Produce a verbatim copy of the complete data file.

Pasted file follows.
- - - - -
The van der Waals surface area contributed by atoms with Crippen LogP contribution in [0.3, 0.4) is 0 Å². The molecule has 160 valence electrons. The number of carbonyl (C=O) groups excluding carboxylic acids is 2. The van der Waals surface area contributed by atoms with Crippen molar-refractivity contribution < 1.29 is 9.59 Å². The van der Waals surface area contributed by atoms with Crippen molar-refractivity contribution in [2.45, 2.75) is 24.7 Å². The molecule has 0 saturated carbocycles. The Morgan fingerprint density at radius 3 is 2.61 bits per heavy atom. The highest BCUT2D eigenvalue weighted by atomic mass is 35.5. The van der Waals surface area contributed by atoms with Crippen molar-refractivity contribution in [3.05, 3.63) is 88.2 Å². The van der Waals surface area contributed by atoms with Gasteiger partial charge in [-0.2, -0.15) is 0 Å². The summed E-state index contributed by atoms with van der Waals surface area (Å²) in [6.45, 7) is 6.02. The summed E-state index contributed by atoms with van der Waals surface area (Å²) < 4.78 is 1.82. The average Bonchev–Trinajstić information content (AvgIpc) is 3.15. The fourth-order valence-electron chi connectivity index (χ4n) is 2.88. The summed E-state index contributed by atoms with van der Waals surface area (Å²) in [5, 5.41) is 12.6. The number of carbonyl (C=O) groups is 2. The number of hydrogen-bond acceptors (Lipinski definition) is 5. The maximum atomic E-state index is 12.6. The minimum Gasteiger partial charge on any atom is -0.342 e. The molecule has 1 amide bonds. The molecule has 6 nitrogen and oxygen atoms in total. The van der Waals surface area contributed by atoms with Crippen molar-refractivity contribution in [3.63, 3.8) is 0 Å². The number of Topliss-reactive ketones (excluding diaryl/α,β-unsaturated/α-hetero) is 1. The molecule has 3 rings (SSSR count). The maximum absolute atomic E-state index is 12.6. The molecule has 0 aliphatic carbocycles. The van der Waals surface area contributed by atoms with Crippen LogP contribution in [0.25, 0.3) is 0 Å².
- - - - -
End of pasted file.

The van der Waals surface area contributed by atoms with Crippen LogP contribution in [0.3, 0.4) is 0 Å². The molecule has 160 valence electrons. The number of carbonyl (C=O) groups excluding carboxylic acids is 2. The van der Waals surface area contributed by atoms with Crippen molar-refractivity contribution < 1.29 is 9.59 Å². The van der Waals surface area contributed by atoms with Crippen molar-refractivity contribution in [2.45, 2.75) is 24.7 Å². The molecule has 0 saturated carbocycles. The Morgan fingerprint density at radius 3 is 2.61 bits per heavy atom. The highest BCUT2D eigenvalue weighted by atomic mass is 35.5. The van der Waals surface area contributed by atoms with Crippen molar-refractivity contribution in [3.05, 3.63) is 88.2 Å². The van der Waals surface area contributed by atoms with Gasteiger partial charge in [-0.2, -0.15) is 0 Å². The summed E-state index contributed by atoms with van der Waals surface area (Å²) in [6.45, 7) is 6.02. The summed E-state index contributed by atoms with van der Waals surface area (Å²) < 4.78 is 1.82. The average Bonchev–Trinajstić information content (AvgIpc) is 3.15. The fourth-order valence-electron chi connectivity index (χ4n) is 2.88. The summed E-state index contributed by atoms with van der Waals surface area (Å²) in [5, 5.41) is 12.6. The number of carbonyl (C=O) groups is 2. The number of hydrogen-bond acceptors (Lipinski definition) is 5. The maximum atomic E-state index is 12.6. The minimum Gasteiger partial charge on any atom is -0.342 e. The molecule has 1 amide bonds. The molecule has 6 nitrogen and oxygen atoms in total. The van der Waals surface area contributed by atoms with Crippen molar-refractivity contribution in [3.63, 3.8) is 0 Å². The number of Topliss-reactive ketones (excluding diaryl/α,β-unsaturated/α-hetero) is 1. The molecule has 3 rings (SSSR count). The maximum absolute atomic E-state index is 12.6. The molecule has 0 aliphatic carbocycles. The van der Waals surface area contributed by atoms with Crippen LogP contribution in [0.25, 0.3) is 0 Å².